For that matter, the public was told over and over that the law on special prosecutors was created to restore confidence in the government; the special prosecutors are supposed to investigate criminal activity in the executive branch. The special prosecutors date back to when the Watergate scandal concerning the crimes of then President Richard Nixon were fresh in everyone's memory. But now, during the contra-gate scandal, Bush's complaint is that the special prosecutor actually showed a bit of energy in going after the wrongdoers. What a devastating criticism.

Actually, if the pardons show anything, it is how easy it is for the high and mighty to turn the special prosecutor's office into a joke. Even when Walsh was able to overcome all the White House's obstructions and get a few convictions, Bush could undo it all with a wave of his pen.

And take the ongoing refusal of Bush and Weinberger to turn over to Walsh those parts of their notes which reportedly refute Bush's lies about being "out of the loop" while the illegal acts were taking place. This is another example of how top administration officials have been able to keep covering up their role in the scandal for years on end.

Why Reagan and Bush could get away with murder


Why is it that after six years of investigations, the cover-up continues and top officials escape punishment?

Yes, Bush did his best to obstruct them. But the truth is Congress too didn't want the full truth revealed. The Congressional investigations gave the Democrats a chance to show their stuff. But rather than let the chips fall where they may, the chairman of the Senate investigation, Senator Inouye (D-Hawaii), confessed that the committee's "first priority was to make sure we didn't get into Reagan-bashing."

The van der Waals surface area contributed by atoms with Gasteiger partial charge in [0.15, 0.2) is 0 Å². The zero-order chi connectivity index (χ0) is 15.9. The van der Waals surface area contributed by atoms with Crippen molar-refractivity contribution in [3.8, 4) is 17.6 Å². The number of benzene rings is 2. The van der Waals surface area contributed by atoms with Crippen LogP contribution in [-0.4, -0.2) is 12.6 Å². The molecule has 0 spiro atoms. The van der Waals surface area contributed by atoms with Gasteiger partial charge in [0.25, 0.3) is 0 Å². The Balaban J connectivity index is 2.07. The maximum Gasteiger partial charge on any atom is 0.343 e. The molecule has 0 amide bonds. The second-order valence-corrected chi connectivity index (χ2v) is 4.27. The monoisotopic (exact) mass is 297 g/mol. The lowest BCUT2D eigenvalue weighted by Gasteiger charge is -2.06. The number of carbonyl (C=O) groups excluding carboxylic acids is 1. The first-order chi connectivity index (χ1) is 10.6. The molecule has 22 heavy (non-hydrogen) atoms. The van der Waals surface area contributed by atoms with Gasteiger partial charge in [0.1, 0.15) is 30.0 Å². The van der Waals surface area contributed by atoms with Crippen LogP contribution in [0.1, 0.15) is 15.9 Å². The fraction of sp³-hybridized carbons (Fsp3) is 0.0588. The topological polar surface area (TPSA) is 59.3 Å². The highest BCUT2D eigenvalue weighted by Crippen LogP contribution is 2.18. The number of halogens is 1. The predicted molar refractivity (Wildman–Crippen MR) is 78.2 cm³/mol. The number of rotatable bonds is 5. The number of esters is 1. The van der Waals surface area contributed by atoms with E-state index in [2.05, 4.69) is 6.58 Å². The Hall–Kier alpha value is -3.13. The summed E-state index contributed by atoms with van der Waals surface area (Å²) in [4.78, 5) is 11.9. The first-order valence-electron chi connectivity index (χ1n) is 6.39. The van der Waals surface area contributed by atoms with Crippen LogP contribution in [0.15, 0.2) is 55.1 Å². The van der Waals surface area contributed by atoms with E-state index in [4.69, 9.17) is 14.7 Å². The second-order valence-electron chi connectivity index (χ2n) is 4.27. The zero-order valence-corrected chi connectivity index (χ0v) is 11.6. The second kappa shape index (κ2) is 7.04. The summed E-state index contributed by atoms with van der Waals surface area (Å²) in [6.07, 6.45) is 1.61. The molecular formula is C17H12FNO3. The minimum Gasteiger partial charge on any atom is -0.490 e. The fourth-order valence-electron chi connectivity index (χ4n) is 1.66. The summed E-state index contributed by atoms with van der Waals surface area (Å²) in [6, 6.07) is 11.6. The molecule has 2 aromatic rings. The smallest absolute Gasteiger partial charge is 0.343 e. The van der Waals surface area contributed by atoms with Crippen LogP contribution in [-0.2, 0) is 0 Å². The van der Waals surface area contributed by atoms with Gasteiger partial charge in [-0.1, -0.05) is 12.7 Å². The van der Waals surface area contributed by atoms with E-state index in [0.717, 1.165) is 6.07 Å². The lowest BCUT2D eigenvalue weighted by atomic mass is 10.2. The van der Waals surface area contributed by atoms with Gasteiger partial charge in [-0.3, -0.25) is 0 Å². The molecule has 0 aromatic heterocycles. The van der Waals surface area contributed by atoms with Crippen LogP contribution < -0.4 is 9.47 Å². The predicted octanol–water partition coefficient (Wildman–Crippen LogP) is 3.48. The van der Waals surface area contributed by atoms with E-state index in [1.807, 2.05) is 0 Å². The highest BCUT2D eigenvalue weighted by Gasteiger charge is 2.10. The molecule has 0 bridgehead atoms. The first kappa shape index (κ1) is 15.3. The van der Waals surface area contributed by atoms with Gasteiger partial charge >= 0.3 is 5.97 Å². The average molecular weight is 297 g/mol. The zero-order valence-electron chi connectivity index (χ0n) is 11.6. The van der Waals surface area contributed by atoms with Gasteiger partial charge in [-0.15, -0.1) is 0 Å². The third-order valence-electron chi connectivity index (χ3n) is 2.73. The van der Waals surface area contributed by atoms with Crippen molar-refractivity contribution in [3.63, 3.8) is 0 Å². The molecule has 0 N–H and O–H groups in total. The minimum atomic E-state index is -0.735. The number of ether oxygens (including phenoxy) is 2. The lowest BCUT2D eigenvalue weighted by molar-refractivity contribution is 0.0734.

The politicians still remembered the Watergate scandal that had brought down then President Richard Nixon. This scandal didn't just bring the Republican administration of Nixon into ill-repute, but shook many government institutions and brought out too much dirty linen. The politicians didn't want to go through it all again. So the Democrats didn't want to push things too far! They just wanted to use the Iran-contra hearings to put a bit of pressure on Reagan and Bush to work a bit more closely with Congress. The crimes would be all forgiven -- after all, one doesn't maintain a world empire without breaking a few eggs, or heads as the case may be -- if only Reagan and Bush would be a bit more diplomatic.


This is why the Democrats could never find the "smoking gun" even while they were inspecting warehouses overflowing with hot and dirty weapons. This is why they gave immunity right and left to Reagan and Bush officials, and helped obstruct Walsh's investigation. And this is why they weren't that upset by Bush's pardons, with prominent leaders like Speaker of the House Tom Foley approving them in advance consultation with the White House.


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Strikes and workplace news


Drywall strike continues


As reported in the last issue of Workers' Advocate, the Mexican drywall workers' strike in Southern California has won significant victories --51 of the region's 90 contractors have signed agreements with the strikers. However, in San Diego, the struggle continues.

The situation in San Diego is intense. The repression is greater. San Diego has the only Drywall Police Task Force which follows the strikers 24 hours 'a day and escorts scabs. There have been shootings, pickets have been run over, and instead of arresting the drivers -- they arrest picketers!